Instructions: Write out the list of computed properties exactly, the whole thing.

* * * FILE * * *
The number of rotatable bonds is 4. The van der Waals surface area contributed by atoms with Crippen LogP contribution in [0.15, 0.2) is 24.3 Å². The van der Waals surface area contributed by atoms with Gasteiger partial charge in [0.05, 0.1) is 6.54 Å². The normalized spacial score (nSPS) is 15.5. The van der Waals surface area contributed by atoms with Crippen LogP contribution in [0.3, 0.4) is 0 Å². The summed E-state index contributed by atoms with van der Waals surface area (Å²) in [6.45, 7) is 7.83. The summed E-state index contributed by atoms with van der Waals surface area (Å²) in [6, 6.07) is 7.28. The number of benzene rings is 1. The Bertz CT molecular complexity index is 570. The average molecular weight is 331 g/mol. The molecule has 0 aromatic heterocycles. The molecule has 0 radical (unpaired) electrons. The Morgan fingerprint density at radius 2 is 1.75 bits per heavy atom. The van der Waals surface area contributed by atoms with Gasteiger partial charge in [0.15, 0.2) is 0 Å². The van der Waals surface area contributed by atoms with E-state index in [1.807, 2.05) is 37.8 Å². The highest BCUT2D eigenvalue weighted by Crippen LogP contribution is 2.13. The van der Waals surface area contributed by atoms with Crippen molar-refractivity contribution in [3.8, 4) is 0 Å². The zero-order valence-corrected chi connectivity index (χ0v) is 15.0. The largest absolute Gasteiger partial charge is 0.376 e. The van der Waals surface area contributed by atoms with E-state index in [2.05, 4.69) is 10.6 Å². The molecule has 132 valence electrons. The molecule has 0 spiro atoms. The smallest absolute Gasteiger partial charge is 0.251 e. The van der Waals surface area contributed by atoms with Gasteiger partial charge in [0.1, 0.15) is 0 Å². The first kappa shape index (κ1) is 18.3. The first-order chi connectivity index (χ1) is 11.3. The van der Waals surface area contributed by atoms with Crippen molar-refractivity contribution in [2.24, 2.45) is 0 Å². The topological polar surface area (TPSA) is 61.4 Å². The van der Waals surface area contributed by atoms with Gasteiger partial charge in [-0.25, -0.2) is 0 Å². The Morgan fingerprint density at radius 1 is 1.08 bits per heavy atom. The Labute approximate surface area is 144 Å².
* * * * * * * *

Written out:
The number of rotatable bonds is 4. The van der Waals surface area contributed by atoms with Crippen LogP contribution in [0.15, 0.2) is 24.3 Å². The van der Waals surface area contributed by atoms with Gasteiger partial charge in [0.05, 0.1) is 6.54 Å². The normalized spacial score (nSPS) is 15.5. The van der Waals surface area contributed by atoms with Crippen LogP contribution in [0.3, 0.4) is 0 Å². The summed E-state index contributed by atoms with van der Waals surface area (Å²) in [6.45, 7) is 7.83. The summed E-state index contributed by atoms with van der Waals surface area (Å²) in [6, 6.07) is 7.28. The number of benzene rings is 1. The Bertz CT molecular complexity index is 570. The average molecular weight is 331 g/mol. The molecule has 0 aromatic heterocycles. The molecule has 0 radical (unpaired) electrons. The Morgan fingerprint density at radius 2 is 1.75 bits per heavy atom. The van der Waals surface area contributed by atoms with Gasteiger partial charge in [0.15, 0.2) is 0 Å². The van der Waals surface area contributed by atoms with E-state index in [1.807, 2.05) is 37.8 Å². The highest BCUT2D eigenvalue weighted by Crippen LogP contribution is 2.13. The van der Waals surface area contributed by atoms with Crippen molar-refractivity contribution in [3.8, 4) is 0 Å². The zero-order valence-corrected chi connectivity index (χ0v) is 15.0. The largest absolute Gasteiger partial charge is 0.376 e. The van der Waals surface area contributed by atoms with E-state index in [2.05, 4.69) is 10.6 Å². The molecule has 132 valence electrons. The molecule has 0 spiro atoms. The smallest absolute Gasteiger partial charge is 0.251 e. The van der Waals surface area contributed by atoms with Gasteiger partial charge in [0.1, 0.15) is 0 Å². The first kappa shape index (κ1) is 18.3. The first-order chi connectivity index (χ1) is 11.3. The van der Waals surface area contributed by atoms with Crippen molar-refractivity contribution in [2.24, 2.45) is 0 Å². The topological polar surface area (TPSA) is 61.4 Å². The van der Waals surface area contributed by atoms with Gasteiger partial charge in [-0.25, -0.2) is 0 Å². The Morgan fingerprint density at radius 1 is 1.08 bits per heavy atom. The Labute approximate surface area is 144 Å².